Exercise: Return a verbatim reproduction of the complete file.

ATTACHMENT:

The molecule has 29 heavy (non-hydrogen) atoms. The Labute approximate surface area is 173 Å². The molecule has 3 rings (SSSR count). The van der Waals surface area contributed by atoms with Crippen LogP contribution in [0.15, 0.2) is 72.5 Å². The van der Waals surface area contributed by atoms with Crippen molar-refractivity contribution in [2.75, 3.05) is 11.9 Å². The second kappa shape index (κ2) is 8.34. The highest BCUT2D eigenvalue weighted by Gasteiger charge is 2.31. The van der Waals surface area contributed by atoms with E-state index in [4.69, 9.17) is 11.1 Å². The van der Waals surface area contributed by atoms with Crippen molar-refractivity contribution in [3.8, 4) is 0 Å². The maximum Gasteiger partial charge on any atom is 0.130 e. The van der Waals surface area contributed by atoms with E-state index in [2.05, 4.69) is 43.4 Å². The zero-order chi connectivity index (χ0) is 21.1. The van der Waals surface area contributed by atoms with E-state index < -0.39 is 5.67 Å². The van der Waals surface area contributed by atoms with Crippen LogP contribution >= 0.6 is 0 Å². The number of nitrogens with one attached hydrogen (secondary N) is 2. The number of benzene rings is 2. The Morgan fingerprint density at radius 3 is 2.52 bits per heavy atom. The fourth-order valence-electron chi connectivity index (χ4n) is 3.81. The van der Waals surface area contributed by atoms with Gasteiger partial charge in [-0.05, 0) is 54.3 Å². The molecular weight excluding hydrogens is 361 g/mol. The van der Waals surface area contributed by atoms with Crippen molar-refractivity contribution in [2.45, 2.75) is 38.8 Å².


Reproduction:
The molecule has 29 heavy (non-hydrogen) atoms. The Labute approximate surface area is 173 Å². The molecule has 3 rings (SSSR count). The van der Waals surface area contributed by atoms with Crippen LogP contribution in [0.15, 0.2) is 72.5 Å². The van der Waals surface area contributed by atoms with Crippen molar-refractivity contribution in [2.75, 3.05) is 11.9 Å². The second kappa shape index (κ2) is 8.34. The highest BCUT2D eigenvalue weighted by Gasteiger charge is 2.31. The van der Waals surface area contributed by atoms with E-state index in [4.69, 9.17) is 11.1 Å². The van der Waals surface area contributed by atoms with Crippen molar-refractivity contribution in [3.8, 4) is 0 Å². The maximum Gasteiger partial charge on any atom is 0.130 e. The van der Waals surface area contributed by atoms with E-state index in [2.05, 4.69) is 43.4 Å². The zero-order chi connectivity index (χ0) is 21.1. The van der Waals surface area contributed by atoms with E-state index < -0.39 is 5.67 Å². The van der Waals surface area contributed by atoms with Crippen LogP contribution >= 0.6 is 0 Å². The number of nitrogens with one attached hydrogen (secondary N) is 2. The number of benzene rings is 2. The Morgan fingerprint density at radius 3 is 2.52 bits per heavy atom. The fourth-order valence-electron chi connectivity index (χ4n) is 3.81. The van der Waals surface area contributed by atoms with Gasteiger partial charge in [-0.05, 0) is 54.3 Å². The molecular weight excluding hydrogens is 361 g/mol. The van der Waals surface area contributed by atoms with Crippen molar-refractivity contribution in [2.45, 2.75) is 38.8 Å².